*8 In addition, the United States has demonstrated that poaching presents a significant challenge to bald and golden eagles, due to the low reproductive rates of those species. (Affidavit of Jody Gustisus Millar, Docket No. 38, Ex. 10.) Bald eagles, for instance, do not mature until they are between four and six years old and, once they do begin producing young, do so at an average rate of only two per year. (Id. at ¶ 14.) Due to the low reproductive rates, bald eagle populations rely on a high survival rate for adults, as opposed to a high production of young, to ward off extinction. (Id. at ¶ 15.) If poaching were to increase-due to an increased demand for black market bird parts, which could itself be caused by the loosening of the anti-possession laws-the eagle populations would likely suffer. (Id. at ¶ 18) (“[O]n a long-term or widespread basis, unregulated take of mature bald eagles can depress, and potentially endanger the population.”)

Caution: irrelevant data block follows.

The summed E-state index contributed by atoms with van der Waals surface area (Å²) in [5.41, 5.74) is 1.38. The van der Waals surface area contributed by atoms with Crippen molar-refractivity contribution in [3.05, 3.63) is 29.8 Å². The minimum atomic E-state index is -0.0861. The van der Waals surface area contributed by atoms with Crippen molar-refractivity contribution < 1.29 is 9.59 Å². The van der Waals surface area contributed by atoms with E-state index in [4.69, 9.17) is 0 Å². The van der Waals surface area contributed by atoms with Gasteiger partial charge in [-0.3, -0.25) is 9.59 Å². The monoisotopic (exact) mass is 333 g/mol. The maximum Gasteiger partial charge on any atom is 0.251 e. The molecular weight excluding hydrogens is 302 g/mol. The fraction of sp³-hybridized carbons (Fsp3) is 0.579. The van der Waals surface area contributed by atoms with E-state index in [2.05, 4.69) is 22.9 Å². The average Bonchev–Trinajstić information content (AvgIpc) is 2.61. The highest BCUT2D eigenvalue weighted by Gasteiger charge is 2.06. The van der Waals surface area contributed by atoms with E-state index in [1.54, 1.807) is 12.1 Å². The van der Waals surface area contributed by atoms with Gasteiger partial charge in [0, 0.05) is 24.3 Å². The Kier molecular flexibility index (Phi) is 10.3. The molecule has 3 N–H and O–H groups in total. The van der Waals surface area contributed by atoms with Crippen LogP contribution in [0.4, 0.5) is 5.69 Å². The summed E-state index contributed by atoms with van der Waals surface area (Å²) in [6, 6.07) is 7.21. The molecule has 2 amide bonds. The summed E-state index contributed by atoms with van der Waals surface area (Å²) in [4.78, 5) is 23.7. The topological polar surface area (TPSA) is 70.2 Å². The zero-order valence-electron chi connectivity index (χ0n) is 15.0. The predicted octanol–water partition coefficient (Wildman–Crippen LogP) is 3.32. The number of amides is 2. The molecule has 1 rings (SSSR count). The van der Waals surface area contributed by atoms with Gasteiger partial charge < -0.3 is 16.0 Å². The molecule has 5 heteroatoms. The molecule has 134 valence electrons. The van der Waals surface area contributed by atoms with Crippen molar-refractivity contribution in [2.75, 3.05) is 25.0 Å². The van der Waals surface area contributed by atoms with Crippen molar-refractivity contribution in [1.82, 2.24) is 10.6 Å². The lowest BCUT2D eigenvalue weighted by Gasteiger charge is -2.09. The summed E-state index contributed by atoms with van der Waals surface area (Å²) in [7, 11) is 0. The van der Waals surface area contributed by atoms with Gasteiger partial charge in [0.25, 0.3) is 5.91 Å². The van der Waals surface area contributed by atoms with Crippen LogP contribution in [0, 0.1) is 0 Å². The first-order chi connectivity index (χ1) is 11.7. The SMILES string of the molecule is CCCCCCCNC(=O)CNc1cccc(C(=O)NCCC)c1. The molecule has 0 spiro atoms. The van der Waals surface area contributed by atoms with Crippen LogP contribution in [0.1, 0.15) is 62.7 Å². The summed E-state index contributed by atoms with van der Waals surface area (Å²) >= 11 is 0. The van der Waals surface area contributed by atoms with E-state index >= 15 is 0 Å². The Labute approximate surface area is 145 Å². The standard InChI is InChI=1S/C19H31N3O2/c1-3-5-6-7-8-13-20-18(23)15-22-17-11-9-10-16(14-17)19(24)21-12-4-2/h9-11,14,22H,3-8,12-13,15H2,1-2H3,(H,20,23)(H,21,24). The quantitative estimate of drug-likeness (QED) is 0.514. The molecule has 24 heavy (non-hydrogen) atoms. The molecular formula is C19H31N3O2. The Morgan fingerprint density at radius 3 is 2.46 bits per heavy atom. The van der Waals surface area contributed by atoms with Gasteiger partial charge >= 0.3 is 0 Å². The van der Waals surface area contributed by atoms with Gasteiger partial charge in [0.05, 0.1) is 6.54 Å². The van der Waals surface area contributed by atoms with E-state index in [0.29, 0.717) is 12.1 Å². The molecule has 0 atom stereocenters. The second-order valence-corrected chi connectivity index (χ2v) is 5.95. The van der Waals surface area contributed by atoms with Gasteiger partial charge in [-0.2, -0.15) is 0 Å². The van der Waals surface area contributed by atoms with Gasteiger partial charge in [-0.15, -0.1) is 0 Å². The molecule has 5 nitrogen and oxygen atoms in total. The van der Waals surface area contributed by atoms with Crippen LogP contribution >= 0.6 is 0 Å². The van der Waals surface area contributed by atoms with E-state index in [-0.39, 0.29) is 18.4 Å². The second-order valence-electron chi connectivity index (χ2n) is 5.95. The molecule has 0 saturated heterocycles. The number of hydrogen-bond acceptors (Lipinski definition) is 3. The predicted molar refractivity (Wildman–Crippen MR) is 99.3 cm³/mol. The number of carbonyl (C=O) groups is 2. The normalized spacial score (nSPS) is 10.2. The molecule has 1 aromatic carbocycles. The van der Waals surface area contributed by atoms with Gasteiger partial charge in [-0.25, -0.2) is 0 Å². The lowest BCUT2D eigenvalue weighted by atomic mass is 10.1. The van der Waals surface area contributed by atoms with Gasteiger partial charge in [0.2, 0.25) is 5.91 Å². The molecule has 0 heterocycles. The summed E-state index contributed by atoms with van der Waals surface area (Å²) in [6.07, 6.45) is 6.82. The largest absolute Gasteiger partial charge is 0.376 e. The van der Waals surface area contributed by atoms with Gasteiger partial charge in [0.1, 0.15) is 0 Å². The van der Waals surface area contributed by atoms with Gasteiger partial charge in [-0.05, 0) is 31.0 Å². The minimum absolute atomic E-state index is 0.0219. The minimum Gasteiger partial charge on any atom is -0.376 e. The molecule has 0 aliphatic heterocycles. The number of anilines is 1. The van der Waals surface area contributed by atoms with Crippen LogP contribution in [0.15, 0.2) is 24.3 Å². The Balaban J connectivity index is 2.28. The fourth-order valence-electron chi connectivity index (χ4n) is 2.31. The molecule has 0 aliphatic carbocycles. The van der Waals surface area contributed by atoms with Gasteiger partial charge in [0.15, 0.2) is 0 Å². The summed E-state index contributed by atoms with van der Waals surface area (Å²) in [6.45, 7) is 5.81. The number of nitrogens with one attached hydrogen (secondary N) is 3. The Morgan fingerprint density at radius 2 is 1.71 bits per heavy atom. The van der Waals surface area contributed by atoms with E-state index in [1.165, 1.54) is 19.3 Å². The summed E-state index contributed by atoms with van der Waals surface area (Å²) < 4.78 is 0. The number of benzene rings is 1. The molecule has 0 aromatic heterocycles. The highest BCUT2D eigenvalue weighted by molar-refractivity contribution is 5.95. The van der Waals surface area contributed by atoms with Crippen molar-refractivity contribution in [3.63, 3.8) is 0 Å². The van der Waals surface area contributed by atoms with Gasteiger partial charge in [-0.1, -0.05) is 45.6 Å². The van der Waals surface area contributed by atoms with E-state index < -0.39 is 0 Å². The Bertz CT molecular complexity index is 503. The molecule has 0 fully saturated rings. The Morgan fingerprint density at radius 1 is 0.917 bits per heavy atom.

It was against this background of enforcement difficulties in the face of a black market in eagle parts-leading to a potential loss in eagle populations-that the Department of Interior sought to fashion a rule which preserves the traditional Native American use of feathers for religious purposes. See United States v. Dion, 476 U.S. 734, 743-44 (1986) (“Congress ... considered the special cultural and religious interests of Indians, balanced those needs against the conservation purposes of the statute, and provided a specific, narrow exception....”). The United States and the defendant both agree that protecting the traditional religious customs of federally recognized Indian tribes is a compelling government interest. It was in furtherance of that interest that the Department created the eagle repository system, currently under which Native Americans face a waiting period of up to two years after submitting a request before receiving feathers, depending on the size and nature of the request. The defendant argues that, were he allowed to request eagle parts through the repository system, the wait would not be significantly lengthened, and therefore, that the BGEPA regulations are not narrowly tailored. However, the court finds that the defendant takes too narrow a view of the situation.